Over lunch in Covent Garden, I ask the veteran film critic why almost all of the attacks on him are in private. “Silence is the best defense when you’re guilty,” says Walker with a chuckle. Of course, it may also have something to do with the reluctance of filmmakers to speak out against an influential critic, for fear of how their next movie will be reviewed.
But Walker notes, “The producers have eaten well and the financial services sector, the tax experts, the accountants, the lawyers have all eaten well. But not the actual film artists.” He claims there is no shortage of supporters loudly urging him to “Press on!”
Walker also takes pains to clarify what is perceived by his non-fans as a quasi-moralistic stance against public funding of cinema. Over, appropriately, crab cakes, Walker meticulously details the history of public financing and tax schemes, pausing along the way to muse on the significance of key Brit film biz events of decades ago.
“In the ’80s,” recalls Walker, “there was a levy on tickets that was very troubling to fellows like Jack Valenti and Lew Wasserman. Wasserman came over and visited with Maggie Thatcher several times and the levies were lifted, just as the multiplexes began popping up. I have always suspected a quid pro quo because the Hollywood studios benefited by the lifting of the levies and the U.K. tax coffers increased from the business of the multiplexes. But none of my questions about the meetings of Thatcher and Wasserman were ever answered.” He’s probably the only critic practising in the U.K. or elsewhere who can and will recount the long-ago quagmire of deals between Thorn-EMI, Cannon and Pathe.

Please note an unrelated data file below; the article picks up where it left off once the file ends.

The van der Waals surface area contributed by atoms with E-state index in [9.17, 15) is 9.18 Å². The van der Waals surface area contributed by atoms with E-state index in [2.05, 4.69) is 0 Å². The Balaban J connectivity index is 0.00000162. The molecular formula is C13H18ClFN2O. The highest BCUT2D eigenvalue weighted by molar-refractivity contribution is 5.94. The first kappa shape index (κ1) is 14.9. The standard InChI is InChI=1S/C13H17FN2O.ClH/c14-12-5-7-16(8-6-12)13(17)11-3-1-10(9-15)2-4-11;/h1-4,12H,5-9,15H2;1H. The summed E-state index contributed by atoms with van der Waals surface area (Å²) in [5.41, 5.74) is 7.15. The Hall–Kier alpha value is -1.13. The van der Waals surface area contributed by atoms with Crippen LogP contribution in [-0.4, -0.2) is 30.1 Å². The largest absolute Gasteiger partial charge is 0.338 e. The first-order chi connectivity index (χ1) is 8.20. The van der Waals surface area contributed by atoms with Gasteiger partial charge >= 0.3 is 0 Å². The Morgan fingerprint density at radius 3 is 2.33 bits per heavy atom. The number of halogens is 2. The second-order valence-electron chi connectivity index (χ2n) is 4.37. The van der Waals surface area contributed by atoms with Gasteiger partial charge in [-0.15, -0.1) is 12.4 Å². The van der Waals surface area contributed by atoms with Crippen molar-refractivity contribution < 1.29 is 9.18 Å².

Contrary to popular belief, Walker says he does support some efforts to encourage film production in the U.K., such as the work of the British Film Commission. He even thinks the government missed a chance to help the film industry. “They should have bought cinemas,” argues Walker, “because they’re acting as if producing the film is the end of the story. You have to have screens that will show the movies.”
He also laments the folding of British Screen, which he sees as an example of “public funding that was correctly proportioned. Simon Perry spent about £4 million ($6 million) per year and I believe the return on investment was in the neighborhood of 50%, which is more than respectable in the film business.”
So why is Walker so damned opposed to the current set-up? “What I’m against” he explains, “is the exorbitant scale and the uncontrolled subsidies. Public money should to go to culture, education, national heritage. This money was never intended to become an industrial subsidy.”
Over £100 million has been spent on single projects and lottery franchises. Walker’s barbs may focus on financial machinations, but the reality is that many other British film critics are extremely tough on the artistic quality of current U.K. filmmakers. Duncan Kenworthy and Andrew Macdonald of DNA Films have even chosen to premiere two of their first four pics in America, which they believe is more sympathetic to Brit arthouse pics than the hometown crowd.
Isn’t it enough to crucify the local filmmakers on creative grounds? Why doesn’t Walker leave the finance side of the pictures to the business page of the Evening Standard? “I am just saying to my readers, ‘It’s your money.’ I know my readers are irritated and angry by the system. As long as there is one pound of public money in a film I’m reviewing, my readers will know it.”